DAMASCUS: The UN special envoy for Syria said he held “successful” talks Monday with Syrian Foreign Minister Walid Muallem on forming a committee to draft a post-war constitution.
“Today I have concluded another round of very successful discussions with Foreign Minister Moallem and we addressed all outstanding issues related to the constitutional committee,” Geir Pedersen told reporters in Damascus.
The diplomat said he also held “good discussions” with Nasr al-Hariri, the head of the Syrian Negotiation Commission opposition grouping.
Syria‘s foreign ministry said the meeting with Pedersen was “positive and constructive”, in a statement posted on its social media channels.
The UN-backed push to form a constitutional committee has been bogged down by disagreements with President Bashar al-Assad’s government over the makeup of body.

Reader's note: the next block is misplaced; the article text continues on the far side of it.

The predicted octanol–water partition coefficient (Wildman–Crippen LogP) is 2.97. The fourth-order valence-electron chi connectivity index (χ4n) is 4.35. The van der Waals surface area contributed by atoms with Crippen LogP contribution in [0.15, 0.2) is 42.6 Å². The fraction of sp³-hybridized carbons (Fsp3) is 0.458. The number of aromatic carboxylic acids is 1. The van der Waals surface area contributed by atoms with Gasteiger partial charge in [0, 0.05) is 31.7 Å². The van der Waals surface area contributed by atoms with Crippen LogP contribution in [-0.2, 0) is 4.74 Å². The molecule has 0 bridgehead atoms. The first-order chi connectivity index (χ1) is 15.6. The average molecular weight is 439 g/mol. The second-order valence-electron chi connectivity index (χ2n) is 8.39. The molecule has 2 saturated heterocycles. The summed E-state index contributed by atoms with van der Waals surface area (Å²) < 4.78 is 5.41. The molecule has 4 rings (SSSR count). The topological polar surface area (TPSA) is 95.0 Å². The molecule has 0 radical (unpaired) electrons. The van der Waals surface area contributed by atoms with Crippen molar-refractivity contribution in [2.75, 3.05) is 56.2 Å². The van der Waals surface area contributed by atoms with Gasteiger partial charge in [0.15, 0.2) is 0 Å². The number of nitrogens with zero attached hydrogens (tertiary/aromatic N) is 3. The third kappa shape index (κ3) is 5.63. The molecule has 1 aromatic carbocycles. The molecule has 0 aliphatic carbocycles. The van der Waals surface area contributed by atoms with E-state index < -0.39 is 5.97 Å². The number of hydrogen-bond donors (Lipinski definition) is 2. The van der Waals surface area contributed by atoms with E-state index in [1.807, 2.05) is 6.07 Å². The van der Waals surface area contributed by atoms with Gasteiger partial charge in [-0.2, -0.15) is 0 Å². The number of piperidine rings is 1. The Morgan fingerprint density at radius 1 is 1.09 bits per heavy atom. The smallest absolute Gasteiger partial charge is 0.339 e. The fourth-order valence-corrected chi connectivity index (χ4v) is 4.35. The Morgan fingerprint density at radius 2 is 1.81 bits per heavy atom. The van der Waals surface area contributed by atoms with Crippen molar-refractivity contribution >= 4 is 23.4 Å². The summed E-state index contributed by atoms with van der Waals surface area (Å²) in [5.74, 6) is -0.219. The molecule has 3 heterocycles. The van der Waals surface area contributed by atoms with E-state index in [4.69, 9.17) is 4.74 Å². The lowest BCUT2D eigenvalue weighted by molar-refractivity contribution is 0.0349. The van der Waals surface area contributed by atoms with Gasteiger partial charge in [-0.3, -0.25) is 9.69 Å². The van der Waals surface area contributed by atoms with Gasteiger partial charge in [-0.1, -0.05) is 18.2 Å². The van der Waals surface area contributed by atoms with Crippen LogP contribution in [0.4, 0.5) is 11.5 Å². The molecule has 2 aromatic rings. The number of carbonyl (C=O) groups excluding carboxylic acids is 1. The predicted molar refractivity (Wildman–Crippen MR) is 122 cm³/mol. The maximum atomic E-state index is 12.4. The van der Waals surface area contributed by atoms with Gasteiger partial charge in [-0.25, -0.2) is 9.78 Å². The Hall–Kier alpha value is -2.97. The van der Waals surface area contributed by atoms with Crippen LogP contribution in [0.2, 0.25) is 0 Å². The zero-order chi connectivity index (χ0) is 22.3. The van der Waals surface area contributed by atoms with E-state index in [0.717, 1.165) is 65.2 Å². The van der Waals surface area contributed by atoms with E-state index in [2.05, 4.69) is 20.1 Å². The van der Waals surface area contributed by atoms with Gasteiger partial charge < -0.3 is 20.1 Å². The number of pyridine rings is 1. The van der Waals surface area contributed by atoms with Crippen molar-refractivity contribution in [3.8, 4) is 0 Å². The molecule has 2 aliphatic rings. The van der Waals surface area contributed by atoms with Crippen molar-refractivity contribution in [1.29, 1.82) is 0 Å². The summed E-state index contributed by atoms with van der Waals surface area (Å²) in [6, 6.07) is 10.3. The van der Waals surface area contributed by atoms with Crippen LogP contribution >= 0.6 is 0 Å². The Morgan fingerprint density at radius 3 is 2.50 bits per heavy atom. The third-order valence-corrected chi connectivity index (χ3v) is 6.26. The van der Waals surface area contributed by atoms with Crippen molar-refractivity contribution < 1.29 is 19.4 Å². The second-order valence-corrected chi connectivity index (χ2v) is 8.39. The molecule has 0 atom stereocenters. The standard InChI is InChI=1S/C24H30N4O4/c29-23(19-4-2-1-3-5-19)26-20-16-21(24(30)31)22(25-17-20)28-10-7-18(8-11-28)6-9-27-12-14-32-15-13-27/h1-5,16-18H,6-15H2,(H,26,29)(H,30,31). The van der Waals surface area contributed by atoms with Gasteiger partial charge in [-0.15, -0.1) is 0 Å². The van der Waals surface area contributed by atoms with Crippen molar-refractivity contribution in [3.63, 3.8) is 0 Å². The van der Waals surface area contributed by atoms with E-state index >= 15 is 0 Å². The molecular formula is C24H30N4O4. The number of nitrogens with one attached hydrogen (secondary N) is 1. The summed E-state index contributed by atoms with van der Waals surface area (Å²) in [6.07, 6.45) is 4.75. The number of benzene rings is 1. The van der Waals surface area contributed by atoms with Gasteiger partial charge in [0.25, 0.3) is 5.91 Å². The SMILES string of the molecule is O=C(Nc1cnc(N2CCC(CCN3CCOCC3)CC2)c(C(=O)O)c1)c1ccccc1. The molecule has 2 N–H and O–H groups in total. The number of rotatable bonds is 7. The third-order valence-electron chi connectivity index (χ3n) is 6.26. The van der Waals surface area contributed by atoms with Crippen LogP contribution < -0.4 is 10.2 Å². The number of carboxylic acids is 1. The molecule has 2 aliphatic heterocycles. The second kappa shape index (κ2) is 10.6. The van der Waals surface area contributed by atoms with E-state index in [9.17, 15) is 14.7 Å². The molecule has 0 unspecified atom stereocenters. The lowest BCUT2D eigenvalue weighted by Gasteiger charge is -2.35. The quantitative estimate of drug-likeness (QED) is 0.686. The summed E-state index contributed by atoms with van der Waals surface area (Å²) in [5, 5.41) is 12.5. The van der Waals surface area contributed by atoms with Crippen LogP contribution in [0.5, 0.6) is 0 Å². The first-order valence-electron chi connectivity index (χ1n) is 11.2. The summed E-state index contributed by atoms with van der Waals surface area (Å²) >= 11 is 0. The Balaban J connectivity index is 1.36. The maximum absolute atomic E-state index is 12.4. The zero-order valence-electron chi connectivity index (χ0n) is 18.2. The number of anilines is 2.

Damascus hopes to amend the current constitution, while the opposition wants to write a new one from scratch.
Last week, the UN Secretary-General Antonio Guterres said an agreement had been reached concerning the “the composition of the committee”.
The committee is to include 150 members — a third picked by the regime, another by the opposition, and the remaining third by the United Nations.
The Kurdish administration in northeast Syria on Monday decried its exclusion from the committee as “unjust”, saying it undermined the principles of democracy.
Besides its composition, the mechanisms that will govern the committee’s work have yet to be agreed on, prompting fears among diplomats that concrete progress is still months away.
According to the pro-Damascus daily Al-Watan, Pedersen could make a formal announcement on the constitutional committee at the UN General Assembly, which opens in New York this week.
Numerous rounds of UN-led peace talks have failed to end a war that has killed more than 370,000 people and displaced millions since erupting in 2011 with the repression of anti-government protests.
In recent years, a parallel negotiations track led by regime ally Russia and rebel backer Turkey has taken precedence.
With key military backing from Russia, Assad’s forces have retaken large parts of Syria from rebels and jihadists since 2015, and now control around 60 percent of the country.